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Wednesday, June 16, 2010
I remember the first time I saw the Brown and Proud poster (pictured left) and I also remember that I had two completely different reactions, one right after the other.  First, I thought "How cool is that?" only seconds later to think "What a shame."  The artwork was fiercely cool (not to mention up my Brown Girl alley) and represented my feelings of pride exactamente; but the reason the artwork existed in the first place was shameful and painful and like millions of others, made me fiercely angry.  On April 23, 2010, Governor Jan Brewer of Arizona signed the nation’s toughest bill on illegal immigration (SB 1070) into law with an aim to identify, prosecute and deport illegal immigrants.  It didn't take a rocket scientist to figure out that there would be a resurgence in racial profiling, among other injustices.  (Deep, deep sigh.)  Millions of protestors around the nation (including the President) took to the streets, media outlets, and their art forms to protest.  Melanie Cervantes was one of them.
Melanie Cervantes is the Xicana activist-artist that created the Brown and Proud poster that you have likely seen in protests across the nation.  Her role, as she sees it, is to translate the hopes and dreams of justice movements into images that agitate and inspire.  (It certainly got me inspired.)  Melanie’s work includes black and white illustrations, paintings, installations and paper stencils, but she is best know for her prolific production of political screen prints and posters. Employing vibrant colors and hand-drawn illustrations, her work moves those viewed as marginal to the center -- featuring powerful youth, elders, women, and queer and indigenous peoples.  Her most revered mentor is her partner and fellow printmaker Jesus Barraza, with whom she formed Dignidad Rebelde, a collaborative graphic arts project that translates stories of struggle and resistance into artwork that can be put back into the hands of the communities who inspire it.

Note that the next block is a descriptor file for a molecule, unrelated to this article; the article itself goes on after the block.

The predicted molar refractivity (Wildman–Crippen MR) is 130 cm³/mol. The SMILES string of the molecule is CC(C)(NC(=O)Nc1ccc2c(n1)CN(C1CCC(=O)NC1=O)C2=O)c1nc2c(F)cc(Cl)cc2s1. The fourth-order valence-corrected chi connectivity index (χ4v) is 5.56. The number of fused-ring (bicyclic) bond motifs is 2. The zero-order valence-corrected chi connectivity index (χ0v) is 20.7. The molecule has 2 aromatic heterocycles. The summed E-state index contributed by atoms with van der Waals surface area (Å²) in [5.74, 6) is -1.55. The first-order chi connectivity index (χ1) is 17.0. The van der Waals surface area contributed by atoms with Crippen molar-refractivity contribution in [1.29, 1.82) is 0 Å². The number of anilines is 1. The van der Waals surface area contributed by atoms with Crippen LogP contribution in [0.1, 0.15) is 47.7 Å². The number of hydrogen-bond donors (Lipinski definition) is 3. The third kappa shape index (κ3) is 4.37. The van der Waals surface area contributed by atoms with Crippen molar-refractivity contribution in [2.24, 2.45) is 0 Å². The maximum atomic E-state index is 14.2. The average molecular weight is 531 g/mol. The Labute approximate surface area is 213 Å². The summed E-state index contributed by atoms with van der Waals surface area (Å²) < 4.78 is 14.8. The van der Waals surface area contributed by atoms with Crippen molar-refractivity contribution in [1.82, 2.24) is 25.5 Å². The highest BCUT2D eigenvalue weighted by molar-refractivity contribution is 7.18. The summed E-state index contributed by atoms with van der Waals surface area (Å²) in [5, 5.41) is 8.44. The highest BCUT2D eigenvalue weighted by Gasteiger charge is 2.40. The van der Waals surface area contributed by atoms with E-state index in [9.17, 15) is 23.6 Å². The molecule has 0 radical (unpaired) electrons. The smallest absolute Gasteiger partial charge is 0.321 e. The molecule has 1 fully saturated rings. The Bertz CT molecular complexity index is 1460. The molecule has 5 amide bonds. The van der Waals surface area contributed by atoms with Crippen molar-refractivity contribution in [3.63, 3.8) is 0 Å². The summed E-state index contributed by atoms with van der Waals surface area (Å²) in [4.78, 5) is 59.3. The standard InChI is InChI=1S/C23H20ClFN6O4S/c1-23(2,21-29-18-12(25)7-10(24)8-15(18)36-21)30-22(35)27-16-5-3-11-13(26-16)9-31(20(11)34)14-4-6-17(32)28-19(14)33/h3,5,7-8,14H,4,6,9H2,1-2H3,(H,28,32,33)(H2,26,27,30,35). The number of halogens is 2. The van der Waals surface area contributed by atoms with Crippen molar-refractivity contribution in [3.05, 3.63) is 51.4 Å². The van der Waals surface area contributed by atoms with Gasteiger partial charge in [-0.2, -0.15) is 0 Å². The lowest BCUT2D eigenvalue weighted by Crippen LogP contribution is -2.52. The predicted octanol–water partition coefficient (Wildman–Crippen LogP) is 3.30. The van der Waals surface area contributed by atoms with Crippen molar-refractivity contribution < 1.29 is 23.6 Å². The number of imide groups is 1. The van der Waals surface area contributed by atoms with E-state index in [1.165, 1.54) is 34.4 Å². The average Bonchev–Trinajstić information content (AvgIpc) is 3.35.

Curious as always, I asked Melanie how and why she came up with the Brown and Proud graphic and she was pleased to oblige:  "In order to create a message of cultural affirmation and pride, in a climate where being brown means you are a target of suspicion and abuse, I created this design using the slogan Brown and Proud. The illustration I created of the main character in my poster is a portrait of a young Xicana from Oakland (CA) named Leslie. I also wanted to use a stylized butterfly that is based on glyphs found in Azcapotzalco, an area of what is now Mexico City. I used the butterflies to symbolize how migration is reflected in the natural world. The "Todos Somos Arizona" sub-slogan was influenced by the collectively focused Zapatista slogans such as Todos Somos Ramona. Our world view is heavily influenced by the uprising of the Zapatistas social movement against the rise of Neo-liberal politics."

I typically steer clear of posting about my political point of view, but I'm all over this.  Isn't Melanie fierce?  Someone needs to do a portrait of her...

3 comments:

Renney on: June 17, 2010 at 6:11 PM said...

I had those same reactions to the poster/picture as you did! I am glad others feel the same way as I. Great post & thanks for always bringing interesting facts & issue's to light!

Jill on: June 17, 2010 at 10:22 PM said...

You can get a t-shirt with this design on it at www.liberationink.com. Half the profits go to support the Puente Movement organizing in AZ, while the other half support local organizing for racial, economic, and immigrant justice in the SF Bay Area, where Liberation Ink and Melanie are based.

Angela on: June 18, 2010 at 11:59 AM said...

Thank you so much for posting this...I showed my co-organizer (who is Mexican) and she almost started crying when she saw the poster.

Thanks to Jill, also for the info.

 

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